The virus came home to us this week.
I’ve watched it on the news for weeks, for months now, as I know you have as well.
I have watched as the anonymous numbers rose in our county and beyond.
I have prayed with nurses whose vocation lives and breathes in the intensive care unit of our local hospital, listening to their sometimes paralyzing fear of contracting this disease or just taking it home to vulnerable ones they love.
I have wept with those who grieve the loss of dear ones who were in their care and whose funerals must now be delayed.
It came home to us this week, though, in the message that my uncle, our dad’s brother, has been diagnosed. And though it may not take him, it surely might, for he is so very fragile.
And my grief in this, as it is with so many, is great for many reasons, but perhaps most deeply for this: that those who love him most and best cannot be at his side today.
And yes, I saw this first hand just a few days back when one I know called and asked if I would come to pray with one who was nearing death. Not as a result of COVID-19, this one, but breathing her last, nonetheless.
I had not entered the hospital in weeks and so with quaking heart I put my collar on and made my way:
- first to the front desk where they screened me for symptoms and then donning a surgical mask,
- up the stairs so as to avoid touching anything in the elevator
- and down the hall where an ICU nurse met me at the door, explaining as we walked that the woman’s family lives far away, that they had let them see her via Facetime, and that they had made the decision to let her go.
- But first, could there be prayer?
And so I did, we did together, two nurses and me — commending this beloved one into God’s eternal care. And then they returned her blood to her (for she was on dialysis), removed the apparatus which was keeping her breathing, and turned off the i.v. medicine which had kept her blood pressure up these many hours.
And this. Those two nurses stood one on either side of her, holding her hands until the end even as they pledged they would.
It was all of twenty minutes later that her pressure started to drop and I stepped forward for one more prayer. And then, oh, this is so. Her eyes opened wide and fixed on something over my shoulder and it was as though she smiled to see what we could not.
It was beautiful and I was grateful to be there, bringing what gifts I could, and then pausing once more to pray for those two precious nurses that they might know strength and courage and comfort in an unspeakably difficult time.
For this they told me. They have walked through such painful times before. But never before have they had to stand in for loved ones again and again. And again.
And it breaks their hearts a little more every single time..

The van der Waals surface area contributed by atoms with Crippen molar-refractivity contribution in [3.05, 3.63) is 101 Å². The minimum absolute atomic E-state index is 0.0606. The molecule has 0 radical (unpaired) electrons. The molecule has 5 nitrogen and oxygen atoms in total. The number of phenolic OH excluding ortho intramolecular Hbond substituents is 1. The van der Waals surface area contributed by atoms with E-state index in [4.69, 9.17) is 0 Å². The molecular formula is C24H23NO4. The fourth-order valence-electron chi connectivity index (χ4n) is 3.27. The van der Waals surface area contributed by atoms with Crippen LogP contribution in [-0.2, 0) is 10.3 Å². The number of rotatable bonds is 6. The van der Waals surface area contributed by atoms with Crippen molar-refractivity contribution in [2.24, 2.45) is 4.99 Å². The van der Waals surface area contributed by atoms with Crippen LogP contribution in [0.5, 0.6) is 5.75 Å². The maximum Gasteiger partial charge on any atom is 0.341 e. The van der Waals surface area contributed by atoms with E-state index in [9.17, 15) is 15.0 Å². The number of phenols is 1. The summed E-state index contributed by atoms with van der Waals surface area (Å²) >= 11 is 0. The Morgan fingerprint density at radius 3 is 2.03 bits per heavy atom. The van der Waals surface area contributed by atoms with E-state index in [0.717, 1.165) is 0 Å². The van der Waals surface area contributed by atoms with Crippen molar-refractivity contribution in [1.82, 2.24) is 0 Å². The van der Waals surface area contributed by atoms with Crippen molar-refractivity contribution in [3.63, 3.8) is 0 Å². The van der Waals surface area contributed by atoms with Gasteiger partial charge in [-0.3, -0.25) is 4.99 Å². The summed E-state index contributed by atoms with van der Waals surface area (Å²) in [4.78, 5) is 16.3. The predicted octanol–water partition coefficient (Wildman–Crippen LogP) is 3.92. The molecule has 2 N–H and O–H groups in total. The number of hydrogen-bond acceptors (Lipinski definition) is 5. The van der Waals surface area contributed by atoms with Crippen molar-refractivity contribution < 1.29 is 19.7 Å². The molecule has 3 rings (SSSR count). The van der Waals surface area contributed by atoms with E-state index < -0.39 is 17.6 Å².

And yes, this is part of the heartbreak of this time, it seems to me.
We are accustomed to doing hard things, yes. But we are not accustomed to doing them from such a distance, without the benefit and the comfort of the rituals we so rely on. Spoken ones, yes, and things we do in such times, of course, but also those which include simply standing alongside, holding a hand, embracing — literally —- another’s pain, drying one another’s tears.
And so it is in these days I am leaning into the beloved words of a Psalm most of us know by heart and the promises which ring so clear in the promise that we have a Shepherd who wants only good things for us and who is doing all he can to bring them to us even now.
And I am comforted by this, by the learning that comes to me now in the teaching of Ray Vander Laan in his “Faith Lessons” on ‘green pastures.’ I commend it to you now, this understanding that God feeds us a little bit at a time, leading us on, leading us on…
- Even as I was fed this week to witness the devotion of two ICU nurses who in the face of their own grief, held the hand of one who was dying.
- And even as I am comforted today by the certainty of the countless others who are stepping in and stepping up to do the same in behalf of those who cannot in these difficult days.
And oh, I am taken back today to a memory which is still tender these decades later. That of another nurse who rode with my dad in an ambulance through a foggy early January night — who sought us out later to tell us that she held his hand all the way there. When we could not.
Indeed, when we could not, when we cannot be there, someone was, someone is.
And for all of us, all the time, the Shepherd surely is…
- Please take a minute to watch the video linked above. How does this explanation of the shepherd feeding her sheep shape your understanding of how God provides for us?
- I describe above one particular heartbreak of the time we are in. Has this also been your experience? What would you add from your own living in this time?
- Who have you seen ‘standing in’ when another cannot? How has this been sustenance for you in these days?
- How else is God feeding you, leading you along step by step by step? How are you learning to trust our Shepherd in this time?